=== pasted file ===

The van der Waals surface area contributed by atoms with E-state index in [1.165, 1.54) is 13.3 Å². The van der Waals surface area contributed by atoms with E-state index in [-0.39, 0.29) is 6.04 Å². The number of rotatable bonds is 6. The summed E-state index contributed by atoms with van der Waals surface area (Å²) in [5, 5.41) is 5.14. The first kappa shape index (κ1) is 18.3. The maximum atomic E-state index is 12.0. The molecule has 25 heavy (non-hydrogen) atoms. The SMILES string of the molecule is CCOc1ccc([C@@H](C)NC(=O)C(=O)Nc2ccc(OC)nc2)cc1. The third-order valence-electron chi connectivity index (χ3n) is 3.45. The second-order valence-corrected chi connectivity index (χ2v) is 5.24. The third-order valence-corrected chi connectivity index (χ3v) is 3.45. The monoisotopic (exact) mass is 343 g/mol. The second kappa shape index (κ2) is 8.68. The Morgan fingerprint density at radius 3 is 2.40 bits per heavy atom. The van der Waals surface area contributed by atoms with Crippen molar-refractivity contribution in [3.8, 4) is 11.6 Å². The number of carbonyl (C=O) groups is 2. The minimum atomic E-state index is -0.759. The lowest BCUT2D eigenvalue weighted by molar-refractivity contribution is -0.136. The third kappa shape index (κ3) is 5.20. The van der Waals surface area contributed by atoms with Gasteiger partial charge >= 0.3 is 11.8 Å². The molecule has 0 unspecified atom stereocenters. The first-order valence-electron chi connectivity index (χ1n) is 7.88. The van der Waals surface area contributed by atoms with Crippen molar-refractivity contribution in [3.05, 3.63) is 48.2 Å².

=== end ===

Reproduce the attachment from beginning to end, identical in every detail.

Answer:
The van der Waals surface area contributed by atoms with E-state index in [1.165, 1.54) is 13.3 Å². The van der Waals surface area contributed by atoms with E-state index in [-0.39, 0.29) is 6.04 Å². The number of rotatable bonds is 6. The summed E-state index contributed by atoms with van der Waals surface area (Å²) in [5, 5.41) is 5.14. The first kappa shape index (κ1) is 18.3. The maximum atomic E-state index is 12.0. The molecule has 25 heavy (non-hydrogen) atoms. The SMILES string of the molecule is CCOc1ccc([C@@H](C)NC(=O)C(=O)Nc2ccc(OC)nc2)cc1. The third-order valence-electron chi connectivity index (χ3n) is 3.45. The second-order valence-corrected chi connectivity index (χ2v) is 5.24. The third-order valence-corrected chi connectivity index (χ3v) is 3.45. The monoisotopic (exact) mass is 343 g/mol. The second kappa shape index (κ2) is 8.68. The Morgan fingerprint density at radius 3 is 2.40 bits per heavy atom. The van der Waals surface area contributed by atoms with Crippen molar-refractivity contribution in [3.8, 4) is 11.6 Å². The number of carbonyl (C=O) groups is 2. The minimum atomic E-state index is -0.759. The lowest BCUT2D eigenvalue weighted by molar-refractivity contribution is -0.136. The third kappa shape index (κ3) is 5.20. The van der Waals surface area contributed by atoms with Gasteiger partial charge >= 0.3 is 11.8 Å². The molecule has 0 unspecified atom stereocenters. The first-order valence-electron chi connectivity index (χ1n) is 7.88. The van der Waals surface area contributed by atoms with Crippen molar-refractivity contribution in [3.05, 3.63) is 48.2 Å².